Innovation. Disruption. Venture capital. These might be the terms that come to mind when you think about entrepreneurship. Wisconsin’s high-profile startups and entrepreneurs are excelling in industries like advanced manufacturing, information technology and life sciences. But this model of entrepreneurship—requiring a lot of education, capital and resources—is only one part of the startup story.
Equally important to Wisconsin’s economic well-being are the aspiring small business owners whose goal is not to disrupt an entire industry or develop a revolutionary new technology, but rather to make a living and create opportunities in a neighborhood where options are limited. It’s those entrepreneurs that Milwaukee’s BizStarts has turned its attention to over the last few years.
When BizStarts launched more than a decade ago, there were no entrepreneurship programs at Wisconsin universities. There was no gener8tor, no TitletownTech, no VentureHome. There was, says BizStarts Executive Director Patrick Snyder, “a real need for coaching and mentoring as students get out of college, and a need for people to get advice on scaling their businesses.”
Today, with university-based entrepreneurship education, startup accelerators and business incubators increasingly common, BizStarts is evolving and changing its focus to entrepreneurship as a means for self-employment in underserved areas—and this evolution led to the formation of the BizStarts Institute.
When considering other programs to model the BizStarts Institute after, the organization was determined to find a program with a proven track record.
For guidance, they turned to Michael Morris, a professor at the University of Notre Dame who is a world-renowned expert on entrepreneurship in adversity. He has developed successful entrepreneurship programs for people in poverty around the world and helped BizStarts do the same. He continues to be involved with the program and is also the organization’s vice president of learning and research.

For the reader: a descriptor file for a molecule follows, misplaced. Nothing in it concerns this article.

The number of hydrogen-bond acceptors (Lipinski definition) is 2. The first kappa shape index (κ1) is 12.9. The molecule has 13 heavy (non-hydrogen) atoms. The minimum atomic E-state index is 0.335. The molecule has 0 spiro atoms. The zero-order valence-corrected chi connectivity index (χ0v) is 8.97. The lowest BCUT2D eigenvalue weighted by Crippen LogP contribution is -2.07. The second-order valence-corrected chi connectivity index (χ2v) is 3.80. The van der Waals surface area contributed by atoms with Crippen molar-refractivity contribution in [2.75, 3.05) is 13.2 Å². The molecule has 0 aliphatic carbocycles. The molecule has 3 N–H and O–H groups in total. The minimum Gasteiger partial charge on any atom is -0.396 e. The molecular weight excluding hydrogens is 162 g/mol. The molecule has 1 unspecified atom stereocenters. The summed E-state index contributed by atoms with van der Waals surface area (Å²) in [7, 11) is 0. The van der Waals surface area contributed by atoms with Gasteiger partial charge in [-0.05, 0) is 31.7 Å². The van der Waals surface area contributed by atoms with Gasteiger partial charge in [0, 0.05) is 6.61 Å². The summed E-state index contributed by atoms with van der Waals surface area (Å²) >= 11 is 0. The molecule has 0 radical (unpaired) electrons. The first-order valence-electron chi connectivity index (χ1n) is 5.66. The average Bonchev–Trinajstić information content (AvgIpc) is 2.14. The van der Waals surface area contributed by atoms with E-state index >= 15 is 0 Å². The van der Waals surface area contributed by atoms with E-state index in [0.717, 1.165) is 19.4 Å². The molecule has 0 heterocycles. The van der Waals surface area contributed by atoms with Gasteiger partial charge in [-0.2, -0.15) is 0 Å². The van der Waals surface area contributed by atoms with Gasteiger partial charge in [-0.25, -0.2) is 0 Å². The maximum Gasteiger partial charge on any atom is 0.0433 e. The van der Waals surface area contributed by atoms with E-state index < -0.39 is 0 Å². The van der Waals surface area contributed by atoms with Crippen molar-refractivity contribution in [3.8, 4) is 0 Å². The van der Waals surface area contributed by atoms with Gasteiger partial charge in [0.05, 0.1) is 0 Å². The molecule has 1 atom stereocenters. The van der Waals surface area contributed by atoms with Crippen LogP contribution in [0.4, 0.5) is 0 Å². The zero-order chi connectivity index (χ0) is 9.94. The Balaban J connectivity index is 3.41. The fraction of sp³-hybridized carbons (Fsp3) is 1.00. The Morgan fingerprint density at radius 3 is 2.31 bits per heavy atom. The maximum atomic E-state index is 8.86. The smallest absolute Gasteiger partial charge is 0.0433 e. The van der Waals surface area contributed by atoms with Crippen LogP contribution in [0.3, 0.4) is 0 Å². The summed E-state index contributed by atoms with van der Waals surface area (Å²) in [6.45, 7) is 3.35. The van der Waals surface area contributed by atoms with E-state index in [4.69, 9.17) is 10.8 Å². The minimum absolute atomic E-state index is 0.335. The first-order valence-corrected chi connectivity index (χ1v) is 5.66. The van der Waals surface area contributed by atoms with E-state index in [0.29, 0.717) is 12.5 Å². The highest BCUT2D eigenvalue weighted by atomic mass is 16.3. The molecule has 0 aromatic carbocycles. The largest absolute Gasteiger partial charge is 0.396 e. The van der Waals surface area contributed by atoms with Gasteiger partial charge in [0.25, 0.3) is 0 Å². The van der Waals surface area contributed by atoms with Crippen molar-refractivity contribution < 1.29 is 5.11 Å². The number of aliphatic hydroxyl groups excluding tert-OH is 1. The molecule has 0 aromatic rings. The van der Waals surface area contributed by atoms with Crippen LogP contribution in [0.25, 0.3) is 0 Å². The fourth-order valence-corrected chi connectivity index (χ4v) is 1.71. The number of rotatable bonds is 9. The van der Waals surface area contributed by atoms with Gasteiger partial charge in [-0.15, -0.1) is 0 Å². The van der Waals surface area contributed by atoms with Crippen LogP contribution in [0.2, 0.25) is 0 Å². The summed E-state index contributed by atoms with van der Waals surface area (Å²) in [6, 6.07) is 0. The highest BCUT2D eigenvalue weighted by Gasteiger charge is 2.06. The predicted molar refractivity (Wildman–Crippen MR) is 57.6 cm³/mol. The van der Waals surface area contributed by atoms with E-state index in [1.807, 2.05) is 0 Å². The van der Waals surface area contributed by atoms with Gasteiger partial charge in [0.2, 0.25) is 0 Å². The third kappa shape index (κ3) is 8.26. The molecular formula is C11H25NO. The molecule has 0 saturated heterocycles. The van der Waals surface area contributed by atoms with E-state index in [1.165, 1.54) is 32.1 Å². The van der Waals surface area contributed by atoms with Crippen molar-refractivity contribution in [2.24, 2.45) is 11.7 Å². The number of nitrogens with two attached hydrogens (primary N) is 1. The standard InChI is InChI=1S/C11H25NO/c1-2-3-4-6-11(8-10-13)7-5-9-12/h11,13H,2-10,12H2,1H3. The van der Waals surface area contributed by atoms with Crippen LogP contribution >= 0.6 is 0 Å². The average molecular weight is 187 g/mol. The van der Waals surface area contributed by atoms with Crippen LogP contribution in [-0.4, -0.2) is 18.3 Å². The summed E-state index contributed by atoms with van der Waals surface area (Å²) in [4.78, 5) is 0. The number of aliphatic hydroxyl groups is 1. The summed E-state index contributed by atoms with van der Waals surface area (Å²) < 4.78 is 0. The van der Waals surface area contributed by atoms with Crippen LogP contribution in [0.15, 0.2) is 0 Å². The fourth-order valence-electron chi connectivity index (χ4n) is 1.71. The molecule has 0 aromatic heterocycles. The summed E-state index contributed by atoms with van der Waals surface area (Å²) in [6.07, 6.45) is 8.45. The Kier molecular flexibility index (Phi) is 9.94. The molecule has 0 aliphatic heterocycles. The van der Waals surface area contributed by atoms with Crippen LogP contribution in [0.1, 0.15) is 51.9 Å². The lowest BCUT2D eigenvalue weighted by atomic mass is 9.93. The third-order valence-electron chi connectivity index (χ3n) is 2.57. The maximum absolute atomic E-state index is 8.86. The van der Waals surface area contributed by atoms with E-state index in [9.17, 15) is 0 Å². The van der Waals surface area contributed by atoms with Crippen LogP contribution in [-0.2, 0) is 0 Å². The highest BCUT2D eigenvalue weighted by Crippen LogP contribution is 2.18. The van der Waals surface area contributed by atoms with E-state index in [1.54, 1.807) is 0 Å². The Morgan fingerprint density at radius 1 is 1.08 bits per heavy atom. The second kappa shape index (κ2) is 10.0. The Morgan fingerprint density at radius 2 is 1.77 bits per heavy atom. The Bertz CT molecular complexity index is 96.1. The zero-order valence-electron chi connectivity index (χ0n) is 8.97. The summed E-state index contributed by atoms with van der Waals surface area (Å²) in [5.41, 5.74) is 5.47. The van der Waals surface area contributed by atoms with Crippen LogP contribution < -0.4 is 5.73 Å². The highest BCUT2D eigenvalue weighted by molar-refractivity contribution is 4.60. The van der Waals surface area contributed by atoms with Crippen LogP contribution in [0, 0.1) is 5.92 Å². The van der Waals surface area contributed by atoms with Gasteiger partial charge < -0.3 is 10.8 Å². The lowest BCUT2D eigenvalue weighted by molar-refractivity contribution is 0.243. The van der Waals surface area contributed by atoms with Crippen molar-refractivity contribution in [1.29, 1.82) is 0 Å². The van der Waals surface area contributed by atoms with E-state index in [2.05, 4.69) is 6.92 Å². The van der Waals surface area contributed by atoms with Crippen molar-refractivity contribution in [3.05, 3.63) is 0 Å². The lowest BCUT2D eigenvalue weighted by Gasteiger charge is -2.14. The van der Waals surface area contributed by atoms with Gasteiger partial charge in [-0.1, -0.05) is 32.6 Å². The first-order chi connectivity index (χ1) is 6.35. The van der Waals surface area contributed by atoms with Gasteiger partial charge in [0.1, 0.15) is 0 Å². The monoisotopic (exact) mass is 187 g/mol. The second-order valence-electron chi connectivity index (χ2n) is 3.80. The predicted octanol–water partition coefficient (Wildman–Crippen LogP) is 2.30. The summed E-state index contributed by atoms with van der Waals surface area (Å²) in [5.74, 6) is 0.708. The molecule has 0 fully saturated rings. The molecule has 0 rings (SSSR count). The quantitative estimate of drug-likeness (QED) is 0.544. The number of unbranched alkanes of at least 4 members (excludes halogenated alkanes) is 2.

At first glance, BizStarts Institute looks a lot like any other pre-revenue startup accelerator. It’s a six-week program that gives participants hands-on guidance in business fundamentals, from developing a viable business concept and identifying audiences to marketing and profit models.
But unlike programs that end with a pitch day where success is measured by deals made and participants are left to move forward on their own, the six-week program is just the beginning of the support BizStarts offers participants. What makes the program work is the year-long mentorship and support that follows.
Nearly 70% of BizStarts’ clients live in low-income neighborhoods, and few have the ability to rely on family for bootstrap funding or connections to the wider business community for professional services; BizStarts provides those resources free of charge.
“These folks don’t have any resources. Unlike tech startups, they’d spend themselves out of business creating a website or a simple flier or getting their numbers in QuickBooks,” says Snyder.
Help with basic advertising or website design is provided by Marquette University students. Volunteers from Marquette’s legal clinic and Ernst & Young provide legal advice and financial services. Support comes from within the group as well, with participants often trading services or buying from each other.
Unlike many programs that went virtual, the spring and fall sessions of BizStarts Institute were held in person (but socially distanced) at a community center located in one of Milwaukee’s low-income neighborhoods. In fact, the organization is getting rid of its downtown Milwaukee offices and moving into the communities it serves.
“You don’t get trust if you ask people who don’t have good transportation to get into the city so you can help and support them. Our goal is to be in the neighborhoods,” Snyder says.
The statistics coming out of the BizStarts Institute are impressive. In 2020—a challenging year for any business—37% of the entrepreneurs BizStarts worked with were able to leave their full-time jobs and support themselves through their new business. They also added jobs to the economy, with 23% of them giving at least some work to contractors during the year.
Of the 25 fledgling entrepreneurs that took part in the 2020 cohort, 15 of them are now cash-flow positive, and 10 are already fully self-employed. Just as important, Snyder says, the connections they’re building with each other are helping them build strong businesses.
“The first 25 people who went through the core program meet biweekly. We call it a celebration meeting—they have to tell us what they’ve done to move their business along over the last two weeks, so there’s accountability,” Snyder says. “We’re creating a family.”
For more information on the program, how to apply and learn about the other services BizStarts offers aspiring entrepreneurs, visit the BizStarts website.